1880's Enoch Wood & Sons "Georgian" Blue & White Wall Hanging Charger
Maker, Pottery: Enoch Wood & Son, Burslem
Pattern: Marked Georgian Pattern Platter Blue & White transfer Plate
A lovely large English 12.5 inch diameter pottery 19th c. wall plaque, charger or blue and white transferware platter with a romantic center vignetted figural scene of castles, archways and animals. This center scene is surrounded by lush and beautiful blue flowers with embellished scrolls and pineapples, which were the Georgian and Victorian era welcoming symbol for hospitality. Pineapple symbols were important in early architecture, often placed at the entrance as finials on gateposts to villages and estates throughout Europe, England and the Americas. Antique pineapple bedposts were a very popular motif in early antique furniture design.
The design is transfer printed in soft and dreamy pastel shades of Staffordshire blue and white. The footed rim on the reverse is pierced on both sides with holes for hanging wire, as it was made to display on the wall, see photos. It is a large shallow bowl, about 1 inch deep, and a stunning original piece of antique English pottery that was made to be displayed.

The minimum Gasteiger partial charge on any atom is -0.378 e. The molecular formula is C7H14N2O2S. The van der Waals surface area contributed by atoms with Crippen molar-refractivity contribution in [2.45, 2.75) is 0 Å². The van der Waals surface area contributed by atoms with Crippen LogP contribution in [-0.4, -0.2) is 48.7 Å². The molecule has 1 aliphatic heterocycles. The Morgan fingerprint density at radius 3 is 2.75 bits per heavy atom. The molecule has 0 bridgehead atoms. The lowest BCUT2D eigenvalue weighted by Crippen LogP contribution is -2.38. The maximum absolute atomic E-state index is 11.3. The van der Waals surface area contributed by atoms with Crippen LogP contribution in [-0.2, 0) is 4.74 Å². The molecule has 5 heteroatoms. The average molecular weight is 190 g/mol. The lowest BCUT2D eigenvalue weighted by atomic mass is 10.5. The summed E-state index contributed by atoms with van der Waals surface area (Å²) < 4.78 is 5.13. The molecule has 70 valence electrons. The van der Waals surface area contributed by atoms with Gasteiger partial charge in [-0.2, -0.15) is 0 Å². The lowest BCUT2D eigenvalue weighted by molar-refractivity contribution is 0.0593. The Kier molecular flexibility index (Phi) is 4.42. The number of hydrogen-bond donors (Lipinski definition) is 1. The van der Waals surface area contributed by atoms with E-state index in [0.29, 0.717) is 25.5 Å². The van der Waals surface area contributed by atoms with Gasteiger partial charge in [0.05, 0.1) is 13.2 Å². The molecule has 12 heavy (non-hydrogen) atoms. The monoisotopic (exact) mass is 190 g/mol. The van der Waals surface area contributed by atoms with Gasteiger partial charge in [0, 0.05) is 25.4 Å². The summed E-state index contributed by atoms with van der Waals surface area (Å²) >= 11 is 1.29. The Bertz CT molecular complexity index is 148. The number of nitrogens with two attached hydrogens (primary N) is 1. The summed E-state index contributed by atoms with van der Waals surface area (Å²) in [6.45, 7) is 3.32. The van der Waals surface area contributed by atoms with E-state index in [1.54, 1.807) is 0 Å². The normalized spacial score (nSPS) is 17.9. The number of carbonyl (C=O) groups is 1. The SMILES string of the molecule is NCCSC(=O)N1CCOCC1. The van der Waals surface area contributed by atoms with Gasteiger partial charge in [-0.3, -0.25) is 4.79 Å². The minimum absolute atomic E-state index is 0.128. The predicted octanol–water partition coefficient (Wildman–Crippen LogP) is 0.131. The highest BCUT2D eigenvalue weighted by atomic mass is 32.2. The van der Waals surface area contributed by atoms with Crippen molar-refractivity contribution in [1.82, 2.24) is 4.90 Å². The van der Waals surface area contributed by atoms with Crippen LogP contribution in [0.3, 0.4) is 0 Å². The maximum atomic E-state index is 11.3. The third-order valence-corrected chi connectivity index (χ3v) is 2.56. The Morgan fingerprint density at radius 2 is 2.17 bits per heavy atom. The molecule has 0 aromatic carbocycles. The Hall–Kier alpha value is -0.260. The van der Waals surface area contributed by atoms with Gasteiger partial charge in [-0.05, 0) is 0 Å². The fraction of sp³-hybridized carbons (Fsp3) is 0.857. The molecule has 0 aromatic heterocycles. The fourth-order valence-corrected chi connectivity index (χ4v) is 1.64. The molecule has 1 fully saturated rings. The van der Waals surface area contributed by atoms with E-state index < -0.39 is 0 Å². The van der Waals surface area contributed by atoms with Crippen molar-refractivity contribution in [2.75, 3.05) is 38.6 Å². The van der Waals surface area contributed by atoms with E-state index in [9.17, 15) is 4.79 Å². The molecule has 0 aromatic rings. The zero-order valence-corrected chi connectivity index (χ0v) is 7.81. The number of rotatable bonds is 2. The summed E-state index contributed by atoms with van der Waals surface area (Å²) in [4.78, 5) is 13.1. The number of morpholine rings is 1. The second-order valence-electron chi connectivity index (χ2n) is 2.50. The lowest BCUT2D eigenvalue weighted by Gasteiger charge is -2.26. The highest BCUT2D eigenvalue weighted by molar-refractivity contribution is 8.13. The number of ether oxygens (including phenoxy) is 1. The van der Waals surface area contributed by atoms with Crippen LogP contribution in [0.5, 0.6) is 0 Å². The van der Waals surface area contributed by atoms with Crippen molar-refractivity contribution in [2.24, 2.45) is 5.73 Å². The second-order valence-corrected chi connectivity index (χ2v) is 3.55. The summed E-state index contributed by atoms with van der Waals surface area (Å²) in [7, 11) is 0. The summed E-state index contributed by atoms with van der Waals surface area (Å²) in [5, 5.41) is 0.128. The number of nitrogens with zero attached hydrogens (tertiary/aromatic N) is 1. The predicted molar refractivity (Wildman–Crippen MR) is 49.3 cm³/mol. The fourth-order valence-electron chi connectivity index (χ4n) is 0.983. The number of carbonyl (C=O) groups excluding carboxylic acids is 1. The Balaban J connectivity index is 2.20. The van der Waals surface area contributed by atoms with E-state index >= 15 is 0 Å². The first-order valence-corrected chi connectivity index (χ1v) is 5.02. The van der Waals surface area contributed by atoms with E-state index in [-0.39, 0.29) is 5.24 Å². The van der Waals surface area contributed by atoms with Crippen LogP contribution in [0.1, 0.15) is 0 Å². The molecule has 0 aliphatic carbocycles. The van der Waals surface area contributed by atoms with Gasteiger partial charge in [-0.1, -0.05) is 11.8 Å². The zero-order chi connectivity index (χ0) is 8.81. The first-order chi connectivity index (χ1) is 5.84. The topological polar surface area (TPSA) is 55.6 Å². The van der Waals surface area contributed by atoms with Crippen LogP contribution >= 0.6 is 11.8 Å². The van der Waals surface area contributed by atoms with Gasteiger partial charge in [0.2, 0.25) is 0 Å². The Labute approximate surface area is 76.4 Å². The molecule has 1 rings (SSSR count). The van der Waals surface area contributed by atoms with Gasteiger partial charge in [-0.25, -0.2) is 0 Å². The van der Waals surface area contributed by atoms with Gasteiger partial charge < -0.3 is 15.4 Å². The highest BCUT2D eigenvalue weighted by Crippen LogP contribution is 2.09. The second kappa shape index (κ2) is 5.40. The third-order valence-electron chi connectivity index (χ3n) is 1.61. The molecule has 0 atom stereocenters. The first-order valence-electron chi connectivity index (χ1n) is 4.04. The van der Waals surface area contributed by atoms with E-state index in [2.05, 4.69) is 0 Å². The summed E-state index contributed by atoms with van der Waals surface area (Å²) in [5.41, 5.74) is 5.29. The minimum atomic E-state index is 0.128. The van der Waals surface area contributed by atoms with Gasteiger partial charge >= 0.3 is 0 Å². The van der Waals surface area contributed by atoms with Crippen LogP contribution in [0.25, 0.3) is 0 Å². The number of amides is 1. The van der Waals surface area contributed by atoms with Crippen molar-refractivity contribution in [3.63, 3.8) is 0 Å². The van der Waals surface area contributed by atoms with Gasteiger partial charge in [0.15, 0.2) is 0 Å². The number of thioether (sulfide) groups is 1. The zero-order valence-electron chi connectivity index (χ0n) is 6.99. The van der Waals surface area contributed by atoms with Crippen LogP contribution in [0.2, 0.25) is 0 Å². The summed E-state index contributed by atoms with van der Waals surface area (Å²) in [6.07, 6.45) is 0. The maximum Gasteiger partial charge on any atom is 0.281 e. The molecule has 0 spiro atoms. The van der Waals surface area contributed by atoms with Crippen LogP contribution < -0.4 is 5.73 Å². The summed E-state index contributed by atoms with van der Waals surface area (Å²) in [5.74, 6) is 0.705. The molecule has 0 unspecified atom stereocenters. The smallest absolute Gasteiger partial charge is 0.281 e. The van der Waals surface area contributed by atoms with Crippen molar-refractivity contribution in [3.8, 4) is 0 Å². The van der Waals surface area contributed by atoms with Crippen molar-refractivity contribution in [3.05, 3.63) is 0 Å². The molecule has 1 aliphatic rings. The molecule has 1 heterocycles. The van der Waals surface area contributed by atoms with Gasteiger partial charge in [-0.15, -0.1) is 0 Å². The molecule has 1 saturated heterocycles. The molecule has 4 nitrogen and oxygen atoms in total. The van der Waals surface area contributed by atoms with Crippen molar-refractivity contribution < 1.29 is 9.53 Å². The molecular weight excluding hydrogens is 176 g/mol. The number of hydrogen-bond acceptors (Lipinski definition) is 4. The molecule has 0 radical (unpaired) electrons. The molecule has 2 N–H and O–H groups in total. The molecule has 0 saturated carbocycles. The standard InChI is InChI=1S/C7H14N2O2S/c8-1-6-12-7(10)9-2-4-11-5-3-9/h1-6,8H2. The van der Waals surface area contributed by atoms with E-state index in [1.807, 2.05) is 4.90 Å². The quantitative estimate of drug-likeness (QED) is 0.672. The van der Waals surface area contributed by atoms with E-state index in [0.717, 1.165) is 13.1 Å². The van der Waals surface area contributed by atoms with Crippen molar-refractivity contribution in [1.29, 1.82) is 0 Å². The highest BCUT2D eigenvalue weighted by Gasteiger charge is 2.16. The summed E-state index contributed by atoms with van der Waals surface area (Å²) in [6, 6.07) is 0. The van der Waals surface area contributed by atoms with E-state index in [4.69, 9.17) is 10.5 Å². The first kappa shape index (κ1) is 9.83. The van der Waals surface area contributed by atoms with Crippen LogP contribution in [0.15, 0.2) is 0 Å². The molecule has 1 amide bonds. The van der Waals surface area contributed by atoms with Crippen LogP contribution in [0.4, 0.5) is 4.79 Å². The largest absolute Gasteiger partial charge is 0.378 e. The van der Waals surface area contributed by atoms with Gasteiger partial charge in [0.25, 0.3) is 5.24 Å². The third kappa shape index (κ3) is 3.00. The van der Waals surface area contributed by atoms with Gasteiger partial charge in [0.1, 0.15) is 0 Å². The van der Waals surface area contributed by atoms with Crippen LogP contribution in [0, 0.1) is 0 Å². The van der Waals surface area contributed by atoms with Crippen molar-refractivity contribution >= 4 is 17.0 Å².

The clearly marked backstamp reads:
Wood & Sons
It has an oriental Chinoiserie pagoda or gazebo design. Burslem is one of 6 towns that came together to form the city of Stoke on Trent, Staffordshire, England.
This piece is in excellent and stunning condition. Click images to see condition in close up views and click again to open full images on screen for scrolling to right. It should be noted that the word "England" in pottery backmarks denotes a date after 1891. This beautiful old Victorian charger does not have England denoted in the mark, thus it was made before 1891. It was found in Totnes, Devon, England.
Size: Large 12.5 inches in diameter, 1 inch deep
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